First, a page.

• Lord Norton of Louth, Former Chairman and Current Member of the House of Lords Select Committee on the Constitution: “Ten years of the Constitution Committee: Landmarks and Successes”
  • Professor Dawn Oliver, Emeritus Professor of Constitutional Law, University College London: “The Place of the Constitution Committee in the British Constitution”

Chair:

  • Sebastian Payne, Co-convener of the UK CLG and Lecturer, University of Kent at Canterbury

If you would like to attend this event could you please email: j.a.simsoncaird@qmul.ac.uk

Farewell welfare?

External event

Farewell welfare? UCL Legal and Political Theory Forum

22 March 2011, 6.30pm, Bentham Main Lecture Theatre (Faculty of Laws)

UCL Legal and Political Theory Forum provides an opportunity for distinguished academics, politicians and others working in the public policy sector to debate the philosophical issues underlying current debates in public policy. This year a panel of notable speakers will be discussing the coalition government’s proposed cuts to the welfare state: Farewell welfare? Does a fair society require a welfare state? If welfare cuts are needed, how can their fairness be ensured? Can it ever be fair for cuts to hit the poor hardest? The Forum will be chaired by Professor Albert Weale (UCL School of Public Policy), and we are pleased to announce that speakers for the event will include: Jon Cruddas MP (Labour MP for Dagenham and Rainham) Dr Belinda Brooks-Gordon (Birkbeck; Lib Dem Councillor for Cambridgeshire)  Dr Stuart White (Oxford University) Max Wind-Cowie (Head of the Progressive Conservatism Project at Demos) Professor Jonathan Wolff (UCL)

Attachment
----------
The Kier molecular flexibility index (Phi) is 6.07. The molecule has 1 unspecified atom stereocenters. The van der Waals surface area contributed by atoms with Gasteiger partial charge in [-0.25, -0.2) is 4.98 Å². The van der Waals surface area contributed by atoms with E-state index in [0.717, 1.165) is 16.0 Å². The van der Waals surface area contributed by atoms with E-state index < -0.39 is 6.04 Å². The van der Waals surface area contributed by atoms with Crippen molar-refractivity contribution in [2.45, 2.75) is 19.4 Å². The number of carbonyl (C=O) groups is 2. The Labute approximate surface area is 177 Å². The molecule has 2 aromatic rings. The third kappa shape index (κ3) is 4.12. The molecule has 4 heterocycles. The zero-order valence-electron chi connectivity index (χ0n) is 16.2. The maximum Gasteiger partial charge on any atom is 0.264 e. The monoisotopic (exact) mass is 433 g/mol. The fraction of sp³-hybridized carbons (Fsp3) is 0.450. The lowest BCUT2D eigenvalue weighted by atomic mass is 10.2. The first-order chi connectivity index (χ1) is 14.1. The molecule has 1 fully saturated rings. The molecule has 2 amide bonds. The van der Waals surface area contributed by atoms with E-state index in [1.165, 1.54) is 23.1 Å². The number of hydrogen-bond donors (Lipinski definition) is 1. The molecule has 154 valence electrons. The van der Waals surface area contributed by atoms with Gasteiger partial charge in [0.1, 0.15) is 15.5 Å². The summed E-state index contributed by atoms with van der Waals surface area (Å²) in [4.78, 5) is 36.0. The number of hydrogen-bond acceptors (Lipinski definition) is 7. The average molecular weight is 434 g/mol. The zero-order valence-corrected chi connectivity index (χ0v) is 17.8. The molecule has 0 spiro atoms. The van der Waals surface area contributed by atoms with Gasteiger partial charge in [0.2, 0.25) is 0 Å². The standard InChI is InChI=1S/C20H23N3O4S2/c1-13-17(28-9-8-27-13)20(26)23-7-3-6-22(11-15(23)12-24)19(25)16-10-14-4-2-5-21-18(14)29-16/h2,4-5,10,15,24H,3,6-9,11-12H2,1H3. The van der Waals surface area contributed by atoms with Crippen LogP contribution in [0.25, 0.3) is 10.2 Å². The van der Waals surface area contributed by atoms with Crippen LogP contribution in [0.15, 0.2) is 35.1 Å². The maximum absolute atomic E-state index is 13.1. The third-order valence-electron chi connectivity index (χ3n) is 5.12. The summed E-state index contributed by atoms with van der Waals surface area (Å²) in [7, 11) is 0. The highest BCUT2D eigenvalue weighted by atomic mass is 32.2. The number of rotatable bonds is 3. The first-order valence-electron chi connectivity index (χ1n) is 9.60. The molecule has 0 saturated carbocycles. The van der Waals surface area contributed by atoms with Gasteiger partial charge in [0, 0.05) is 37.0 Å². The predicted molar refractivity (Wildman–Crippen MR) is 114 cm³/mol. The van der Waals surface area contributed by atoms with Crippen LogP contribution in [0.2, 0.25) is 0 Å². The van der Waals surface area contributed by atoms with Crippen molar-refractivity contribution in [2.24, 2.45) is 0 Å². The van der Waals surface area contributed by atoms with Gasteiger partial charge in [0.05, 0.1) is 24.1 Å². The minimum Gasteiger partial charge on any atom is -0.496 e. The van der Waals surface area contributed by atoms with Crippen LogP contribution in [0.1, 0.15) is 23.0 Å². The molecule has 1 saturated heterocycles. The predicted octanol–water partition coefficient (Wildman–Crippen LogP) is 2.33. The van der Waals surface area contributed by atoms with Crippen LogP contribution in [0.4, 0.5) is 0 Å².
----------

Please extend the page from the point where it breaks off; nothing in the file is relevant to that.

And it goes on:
The Forum will take place on 22nd March at 6.30-8.30pm in the Bentham Main Lecture Theatre, Bentham House (Faculty of Laws), and will be followed by a drinks reception in the School of Public Policy building, 29/30 Tavistock Square. No reservation is required, but we advise that you arrive in good time to ensure yourself a seat.

Contact us at ucl.lptforum@gmail.com

For more information visit our website http://lptforum.wordpress.com/ or Facebook event page http://www.facebook.com/event.php?eid=166249986759075&ref=ts